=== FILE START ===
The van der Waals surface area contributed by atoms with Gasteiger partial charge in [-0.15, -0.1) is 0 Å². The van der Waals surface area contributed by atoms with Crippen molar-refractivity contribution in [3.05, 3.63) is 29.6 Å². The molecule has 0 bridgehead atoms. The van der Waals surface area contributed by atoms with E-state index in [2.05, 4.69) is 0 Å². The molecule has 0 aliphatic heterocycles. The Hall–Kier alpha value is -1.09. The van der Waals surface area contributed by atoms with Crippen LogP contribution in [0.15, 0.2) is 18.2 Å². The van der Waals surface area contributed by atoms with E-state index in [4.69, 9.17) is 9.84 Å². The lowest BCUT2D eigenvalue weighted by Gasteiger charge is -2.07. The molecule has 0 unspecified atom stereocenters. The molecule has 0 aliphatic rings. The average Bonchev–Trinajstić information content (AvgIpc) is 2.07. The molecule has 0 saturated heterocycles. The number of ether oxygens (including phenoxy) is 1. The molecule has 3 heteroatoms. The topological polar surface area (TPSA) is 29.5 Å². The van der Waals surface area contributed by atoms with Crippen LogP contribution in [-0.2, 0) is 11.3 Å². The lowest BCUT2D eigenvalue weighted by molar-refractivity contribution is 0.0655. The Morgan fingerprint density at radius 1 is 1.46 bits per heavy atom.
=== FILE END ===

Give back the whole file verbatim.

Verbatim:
The van der Waals surface area contributed by atoms with Gasteiger partial charge in [-0.15, -0.1) is 0 Å². The van der Waals surface area contributed by atoms with Crippen molar-refractivity contribution in [3.05, 3.63) is 29.6 Å². The molecule has 0 bridgehead atoms. The van der Waals surface area contributed by atoms with E-state index in [2.05, 4.69) is 0 Å². The molecule has 0 aliphatic heterocycles. The Hall–Kier alpha value is -1.09. The van der Waals surface area contributed by atoms with Crippen LogP contribution in [0.15, 0.2) is 18.2 Å². The van der Waals surface area contributed by atoms with E-state index in [4.69, 9.17) is 9.84 Å². The lowest BCUT2D eigenvalue weighted by Gasteiger charge is -2.07. The molecule has 0 unspecified atom stereocenters. The molecule has 0 aliphatic rings. The average Bonchev–Trinajstić information content (AvgIpc) is 2.07. The molecule has 0 saturated heterocycles. The number of ether oxygens (including phenoxy) is 1. The molecule has 3 heteroatoms. The topological polar surface area (TPSA) is 29.5 Å². The van der Waals surface area contributed by atoms with Crippen LogP contribution in [-0.2, 0) is 11.3 Å². The lowest BCUT2D eigenvalue weighted by molar-refractivity contribution is 0.0655. The Morgan fingerprint density at radius 1 is 1.46 bits per heavy atom.